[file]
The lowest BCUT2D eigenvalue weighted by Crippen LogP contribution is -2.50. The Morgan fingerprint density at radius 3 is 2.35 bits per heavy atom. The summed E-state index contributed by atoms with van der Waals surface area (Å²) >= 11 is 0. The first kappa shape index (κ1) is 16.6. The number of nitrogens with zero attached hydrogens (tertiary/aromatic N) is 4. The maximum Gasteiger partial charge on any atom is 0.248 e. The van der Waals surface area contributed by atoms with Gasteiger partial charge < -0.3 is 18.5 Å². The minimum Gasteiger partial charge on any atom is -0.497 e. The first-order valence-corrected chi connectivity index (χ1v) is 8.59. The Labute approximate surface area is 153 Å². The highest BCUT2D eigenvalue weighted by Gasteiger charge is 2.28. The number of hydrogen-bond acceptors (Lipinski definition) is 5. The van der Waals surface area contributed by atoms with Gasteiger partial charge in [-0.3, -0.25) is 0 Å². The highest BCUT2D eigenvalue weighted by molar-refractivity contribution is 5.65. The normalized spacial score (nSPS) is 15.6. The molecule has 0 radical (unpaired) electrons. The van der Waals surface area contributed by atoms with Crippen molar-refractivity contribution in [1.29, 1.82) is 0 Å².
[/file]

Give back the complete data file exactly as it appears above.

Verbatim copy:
The lowest BCUT2D eigenvalue weighted by Crippen LogP contribution is -2.50. The Morgan fingerprint density at radius 3 is 2.35 bits per heavy atom. The summed E-state index contributed by atoms with van der Waals surface area (Å²) >= 11 is 0. The first kappa shape index (κ1) is 16.6. The number of nitrogens with zero attached hydrogens (tertiary/aromatic N) is 4. The maximum Gasteiger partial charge on any atom is 0.248 e. The van der Waals surface area contributed by atoms with Gasteiger partial charge < -0.3 is 18.5 Å². The minimum Gasteiger partial charge on any atom is -0.497 e. The first-order valence-corrected chi connectivity index (χ1v) is 8.59. The Labute approximate surface area is 153 Å². The highest BCUT2D eigenvalue weighted by Gasteiger charge is 2.28. The number of hydrogen-bond acceptors (Lipinski definition) is 5. The van der Waals surface area contributed by atoms with Gasteiger partial charge in [-0.3, -0.25) is 0 Å². The highest BCUT2D eigenvalue weighted by molar-refractivity contribution is 5.65. The normalized spacial score (nSPS) is 15.6. The molecule has 0 radical (unpaired) electrons. The van der Waals surface area contributed by atoms with Crippen molar-refractivity contribution in [1.29, 1.82) is 0 Å².